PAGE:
The grade of Kollidon that is selected depends mainly on its molecular weight, as this dictates the viscosity, binding effect, the complexation capacity and how readily it is eliminated from the body.

A detailed description of the applications is to be found in the book, “Kollidon, polyvinylpyrrolidone for the Pharmaceutical Industry” (BASF, MEFM09015e, 2003 edition).

Kollidon 25, 30 and 90 F
Kollidon 25, 30 and 90 F give hard, free-flowing granules for tablet making with a low proportion of fines and high binding strength. For Kollidon 25 and 30, the quantity required lies between 2% and 5% of the tablet weight. For Kollidon 90 F, less than 2% is generally required, because of its great binding capacity. The high viscosity of binder solutions made with Kollidon 90 F sometimes requires certain precautions to ensure that the granules are evenly wetted. Granulators or spraying machines that have a strong mixing action are helpful.
The addition of polyethylene glycol 400 (Lutrol E 400) as a plasticizer or the replacement of the povidone with Kollidon VA 64 is often helpful if the granules are too brittle.
Kollidon 25, 30 and 90 F are also suitable for the direct compression of tablets without granulation (prior to 1993, Kollidon 90 was unsuitable for this purpose because of its particle size). This technique requires a certain relative humidity, as the powder mixture must have a certain moisture content to bind properly. If Kollidon is used in addition to microcrystalline cellulose, it not only makes the tablets harder but also gives them stronger edges. For best results in direct compression, all the excipients should have a certain moisture content. This applies to starch, microcrystalline cellulose and lactose monohydrate as fillers.
It can be seen from Fig. 3 that there is hardly any difference in the hardness of lactose placebo tablets made with Kollidon 25 and Kollidon 30. However, the same quantity (3 % of the tablet weight) of Kollidon 90 F almost doubles the hardness, compared with Kollidon 25.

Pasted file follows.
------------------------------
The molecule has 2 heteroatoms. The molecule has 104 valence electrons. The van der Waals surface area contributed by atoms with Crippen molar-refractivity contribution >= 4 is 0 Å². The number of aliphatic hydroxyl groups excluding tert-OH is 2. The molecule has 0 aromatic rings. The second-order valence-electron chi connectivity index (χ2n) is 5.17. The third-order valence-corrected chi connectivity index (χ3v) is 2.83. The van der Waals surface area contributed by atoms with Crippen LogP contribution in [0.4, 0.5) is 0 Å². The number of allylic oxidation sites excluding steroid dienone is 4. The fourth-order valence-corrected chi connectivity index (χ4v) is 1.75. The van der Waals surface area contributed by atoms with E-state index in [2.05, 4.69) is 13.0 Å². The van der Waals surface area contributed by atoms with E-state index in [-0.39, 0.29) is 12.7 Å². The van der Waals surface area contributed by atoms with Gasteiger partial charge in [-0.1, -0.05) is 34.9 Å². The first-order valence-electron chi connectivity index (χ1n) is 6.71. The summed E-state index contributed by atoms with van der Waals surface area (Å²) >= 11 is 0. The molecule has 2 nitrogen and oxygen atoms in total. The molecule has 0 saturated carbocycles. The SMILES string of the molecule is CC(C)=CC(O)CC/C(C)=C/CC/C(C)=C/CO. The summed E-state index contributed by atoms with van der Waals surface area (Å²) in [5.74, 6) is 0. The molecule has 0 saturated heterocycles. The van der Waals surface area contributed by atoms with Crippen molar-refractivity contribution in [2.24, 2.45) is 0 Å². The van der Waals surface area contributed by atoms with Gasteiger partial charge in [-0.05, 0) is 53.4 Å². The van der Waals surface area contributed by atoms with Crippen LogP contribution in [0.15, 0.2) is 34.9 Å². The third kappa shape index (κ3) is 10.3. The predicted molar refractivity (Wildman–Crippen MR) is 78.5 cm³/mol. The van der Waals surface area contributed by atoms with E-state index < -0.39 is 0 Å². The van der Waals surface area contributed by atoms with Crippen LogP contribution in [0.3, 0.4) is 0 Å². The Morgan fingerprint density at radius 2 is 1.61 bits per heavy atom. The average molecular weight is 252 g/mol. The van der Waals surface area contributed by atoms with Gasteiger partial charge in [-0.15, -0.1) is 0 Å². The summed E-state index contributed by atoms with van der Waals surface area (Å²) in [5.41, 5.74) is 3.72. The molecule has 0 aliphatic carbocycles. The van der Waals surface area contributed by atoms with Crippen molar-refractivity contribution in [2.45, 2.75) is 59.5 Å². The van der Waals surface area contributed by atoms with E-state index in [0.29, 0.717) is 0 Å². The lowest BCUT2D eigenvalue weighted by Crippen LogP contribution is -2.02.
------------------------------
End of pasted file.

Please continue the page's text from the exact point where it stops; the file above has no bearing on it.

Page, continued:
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4.3 Solubilization

Fig. 3 Lactose monohydrate tablets with 3% Kollidon (wet granulation)

Kollidon is also suitable as a binder for modern processes such as fluidized-bed granulation. Thanks to their relatively low viscosity, solutions of Kollidon 25 and Kollidon 30 can be prepared relatively quickly, and sprayed easily, to quickly give hard dust-free uniform granules. If the spray includes pigments, Kollidon improves their distribution.

A typical formulation for wet granulation with Kollidon 30 is given below in Table 8 for alpha-methyldopa tablets. The formulation was tried out on a laboratory scale.

Table 8 Alpha-methyldopa tablets and cores (275 mg)

I Alpha-methyldopa

275 g

Lactose monohydrate

55 g

II Kollidon 30

15 g

Isopropanol

80 ml

III Kollidon CL

8 g

Magnesium stearate

2 g

Granulate mixture I with solution II, dry, sieve, mix with the ingredients in III and compress into tablets on a rotary tablet press with medium force (approx. 15 kN).

The tablets produced in the laboratory had the following properties:

Weight (measured)

361 mg

Diameter:

12 mm

Hardness:

118 N

Disintegration time (gastric juice):

5 min

Friability:

0 %

Dissolution acc. to USP in 0.1 N hydrochloric acid:

15 min: 77% 30 min: 98%

Some examples are given as in Table 9 of typical drugs that can be solubilized with soluble Kollidon.

Table 9 Some of the active ingredients that can be solubilized with soluble Kollidon

Acetaminophen (paracetamol) Allopurinol Amoxicillin Chloramphenicol Clonazepam Coumarin Diclofenac-Na Doxycycline Furaltadone Hydroflumethiazide Nitrofural

Oxytetracycline Reserpine Rifampicin Sulfadimethoxine Sulfamethazine Sulfamoxole Sulfathiazole Tranilast Trimethoprim Tyrothricin

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Technical Information Soluble Kollidon January 2004